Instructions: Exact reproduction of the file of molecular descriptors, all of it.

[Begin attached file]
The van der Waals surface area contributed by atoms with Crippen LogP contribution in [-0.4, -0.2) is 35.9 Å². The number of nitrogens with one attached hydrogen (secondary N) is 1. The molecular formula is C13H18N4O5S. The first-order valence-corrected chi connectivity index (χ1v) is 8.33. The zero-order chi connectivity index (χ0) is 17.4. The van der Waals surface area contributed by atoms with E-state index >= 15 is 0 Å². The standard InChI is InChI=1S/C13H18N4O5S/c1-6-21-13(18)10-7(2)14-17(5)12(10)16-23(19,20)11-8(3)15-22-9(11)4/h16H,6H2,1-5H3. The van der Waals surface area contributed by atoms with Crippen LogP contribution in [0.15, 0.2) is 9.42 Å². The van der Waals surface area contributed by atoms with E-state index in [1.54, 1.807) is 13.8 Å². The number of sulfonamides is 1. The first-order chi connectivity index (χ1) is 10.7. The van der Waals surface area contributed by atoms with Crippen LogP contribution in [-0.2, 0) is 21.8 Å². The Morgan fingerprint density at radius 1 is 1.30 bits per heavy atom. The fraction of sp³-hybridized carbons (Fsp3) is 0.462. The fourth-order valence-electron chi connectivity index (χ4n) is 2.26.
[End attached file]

The van der Waals surface area contributed by atoms with Crippen LogP contribution in [-0.4, -0.2) is 35.9 Å². The number of nitrogens with one attached hydrogen (secondary N) is 1. The molecular formula is C13H18N4O5S. The first-order valence-corrected chi connectivity index (χ1v) is 8.33. The zero-order chi connectivity index (χ0) is 17.4. The van der Waals surface area contributed by atoms with E-state index >= 15 is 0 Å². The standard InChI is InChI=1S/C13H18N4O5S/c1-6-21-13(18)10-7(2)14-17(5)12(10)16-23(19,20)11-8(3)15-22-9(11)4/h16H,6H2,1-5H3. The van der Waals surface area contributed by atoms with Crippen LogP contribution in [0.15, 0.2) is 9.42 Å². The van der Waals surface area contributed by atoms with E-state index in [1.54, 1.807) is 13.8 Å². The number of sulfonamides is 1. The first-order chi connectivity index (χ1) is 10.7. The van der Waals surface area contributed by atoms with Crippen LogP contribution in [-0.2, 0) is 21.8 Å². The Morgan fingerprint density at radius 1 is 1.30 bits per heavy atom. The fraction of sp³-hybridized carbons (Fsp3) is 0.462. The fourth-order valence-electron chi connectivity index (χ4n) is 2.26.